There are many possible analogies with trees as depicted in the above artwork, including the fact that we’re all best enabled to grow further.
Please connect with the people around you. Remember that connecting does not necessarily mean talking per-se, as sometimes people just need to not talk, too. Connecting, just like the phrase “I see you” from Avatar, is about being thoughtful and aware of other people. It can just be a simple hello passing by (I say hi to “strangers” on my walks), a short email or phone call, a hug, or even just quietly being present in the same room.
We all know that you can just be in the same room as someone, without explicitly interacting, and yet feel either connected or disconnected. That’s what I’m talking about. Aim to be connected, in that real, non-electronic, meaning of the word.
If you or someone you know needs help or talk right now, please call 1300 659 467 (in Australia – they can call you back, and you can also use the service online). There are many more resources and links on the BlueHackers.org website. Take care.
Right now, one in seven new fathers experiences high levels of psychological distress and as many as one in ten experience depression or anxiety. Often distressed fathers remain unidentified and unsupported due to both a reluctance to seek help for themselves and low levels of community understanding that the transition to parenthood is a difficult period for fathers, as well as mothers.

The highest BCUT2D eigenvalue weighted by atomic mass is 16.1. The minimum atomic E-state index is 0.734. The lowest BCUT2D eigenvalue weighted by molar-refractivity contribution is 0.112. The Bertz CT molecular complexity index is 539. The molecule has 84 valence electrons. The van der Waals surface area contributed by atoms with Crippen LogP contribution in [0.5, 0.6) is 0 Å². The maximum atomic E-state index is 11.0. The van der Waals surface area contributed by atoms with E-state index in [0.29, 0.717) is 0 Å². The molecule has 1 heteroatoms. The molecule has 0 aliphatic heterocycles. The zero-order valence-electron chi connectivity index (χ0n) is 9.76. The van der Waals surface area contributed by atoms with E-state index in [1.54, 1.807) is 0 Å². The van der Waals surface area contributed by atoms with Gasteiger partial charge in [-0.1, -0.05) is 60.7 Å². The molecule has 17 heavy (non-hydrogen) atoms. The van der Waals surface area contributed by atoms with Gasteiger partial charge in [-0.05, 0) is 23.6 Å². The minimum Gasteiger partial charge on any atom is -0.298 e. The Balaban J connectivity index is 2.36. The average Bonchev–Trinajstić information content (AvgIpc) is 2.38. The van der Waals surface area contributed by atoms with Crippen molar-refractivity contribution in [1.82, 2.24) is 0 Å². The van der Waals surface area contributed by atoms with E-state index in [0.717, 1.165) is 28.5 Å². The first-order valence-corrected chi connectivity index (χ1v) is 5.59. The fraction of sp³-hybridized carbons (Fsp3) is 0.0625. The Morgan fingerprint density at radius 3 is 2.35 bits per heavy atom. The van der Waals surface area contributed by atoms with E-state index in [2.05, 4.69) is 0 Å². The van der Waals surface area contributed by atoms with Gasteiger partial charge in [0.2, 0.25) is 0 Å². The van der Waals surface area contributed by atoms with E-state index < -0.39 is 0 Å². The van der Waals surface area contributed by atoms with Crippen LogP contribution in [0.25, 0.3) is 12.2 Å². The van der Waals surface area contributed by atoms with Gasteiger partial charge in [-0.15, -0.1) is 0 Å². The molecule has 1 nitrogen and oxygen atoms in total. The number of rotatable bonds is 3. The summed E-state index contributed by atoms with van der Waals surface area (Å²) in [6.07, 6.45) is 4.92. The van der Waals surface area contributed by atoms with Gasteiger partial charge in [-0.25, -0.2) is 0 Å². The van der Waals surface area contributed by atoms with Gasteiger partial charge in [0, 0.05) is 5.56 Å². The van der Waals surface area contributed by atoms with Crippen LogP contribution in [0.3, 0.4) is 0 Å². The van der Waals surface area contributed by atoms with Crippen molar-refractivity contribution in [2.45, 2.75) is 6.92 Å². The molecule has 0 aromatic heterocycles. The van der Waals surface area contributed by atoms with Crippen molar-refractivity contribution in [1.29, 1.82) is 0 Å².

The project is hoping to both increase understanding of stress and distress in new fathers and encourage new fathers to take action to manage their mental health.
This work is being informed by research commissioned by beyondblue into men’s experiences of psychological distress in the perinatal period.
Informed by the findings of the Healthy Dads research, three projects are underway to provide men with the knowledge, tools and support to stay resilient during the transition to fatherhood.
Benjamin Cardullo writes about an issue that we really have to take (more) seriously. Particularly with mobile devices enabling us to be “connected” 24/7, being busy (or available) all of that time is not a good thing at all.
How do we measure professional success? Is it by the location of our office or the size of our paycheck? Is it measured by the dimensions of our home or the speed of our car? Ten years ago, those would have been the most prominent answers; however, today when someone is really pulling out the big guns, when they really want to show you how important they are, they’ll tell you all about their busy day and how they never had a moment to themselves.
Most people experience anxiety in their lives. For some, it is just a bad, passing feeling, but, for many, anxiety rules their day-to-day lives, even to the point of taking over the decisions they make.
Scientists at the University of Pittsburgh have discovered a mechanism for how anxiety may disrupt decision making. In a study published in The Journal of Neuroscience, they report that anxiety disengages a region of the brain called the prefrontal cortex (PFC), which is critical for flexible decision making. By monitoring the activity of neurons in the PFC while anxious rats had to make decisions about how to get a reward, the scientists made two observations. First, anxiety leads to bad decisions when there are conflicting distractors present. Second, bad decisions under anxiety involve numbing of PFC neurons.